Great to read you agree that threat models should be discussed more, that's in fact also the biggest point of this post. I hope this strangely neglected area can be prioritized by researchers and funders.

First, I would say both deliberate hunting down and extinction as a side effect have happened. The smallpox virus is one life form that we actively didn't like and decided to eradicate, and then hunted down successfully. I would argue that human genocides are also examples of this. I agree though that extinction as a side effect has been even more common, especially for animal species. If we would have a resource conflict with an animal species and it would be powerful enough to actually resist a bit, we would probably start to purposefully hunt it down (for example, orangutans attacking a logger base camp - the human response would be to shoot them). So I'd argue that the closer AI (or an AI-led team) is to our capability to resist, the more likely a deliberate conflict. If ASI blows us out of the water directly, I agree that extinction as a side effect is more likely. But currently, I think AI capabilities that increase more gradually, and therefore a deliberate conflict, is more likely.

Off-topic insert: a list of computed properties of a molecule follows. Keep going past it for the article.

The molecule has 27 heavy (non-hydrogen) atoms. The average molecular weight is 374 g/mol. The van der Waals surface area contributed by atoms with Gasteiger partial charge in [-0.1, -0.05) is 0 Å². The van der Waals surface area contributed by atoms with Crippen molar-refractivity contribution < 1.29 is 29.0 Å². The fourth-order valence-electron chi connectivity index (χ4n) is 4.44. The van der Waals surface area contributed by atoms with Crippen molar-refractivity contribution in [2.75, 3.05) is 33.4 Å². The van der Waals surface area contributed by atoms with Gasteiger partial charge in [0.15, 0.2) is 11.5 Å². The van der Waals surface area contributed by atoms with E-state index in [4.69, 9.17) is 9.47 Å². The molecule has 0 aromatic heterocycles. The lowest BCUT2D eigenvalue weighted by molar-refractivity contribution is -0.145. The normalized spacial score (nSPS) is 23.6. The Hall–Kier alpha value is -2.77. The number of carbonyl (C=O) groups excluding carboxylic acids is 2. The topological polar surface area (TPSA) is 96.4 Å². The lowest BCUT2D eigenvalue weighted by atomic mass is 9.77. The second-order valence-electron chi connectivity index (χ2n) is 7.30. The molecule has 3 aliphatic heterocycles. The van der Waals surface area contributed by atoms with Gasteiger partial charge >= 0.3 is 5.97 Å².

I agree that us not realizing that an AI-led team almost has takeover capability would be a scenario that could lead to an existential event. If we realize soon that this could happen, we can simply ban the use case. If we realize it just in time, there's maximum conflict, and we win (could be a traditional conflict, could also just be a giant hacking fight, or (social) media fight, or something else). If we realize it just too late, it's still maximum conflict, but we lose. If we realize it much too late, perhaps there's not even a conflict anymore (or there are isolated, hopelessly doomed human pockets of resistance that can be quicky defeated). Perhaps the last case corresponds to the WFLL scenarios?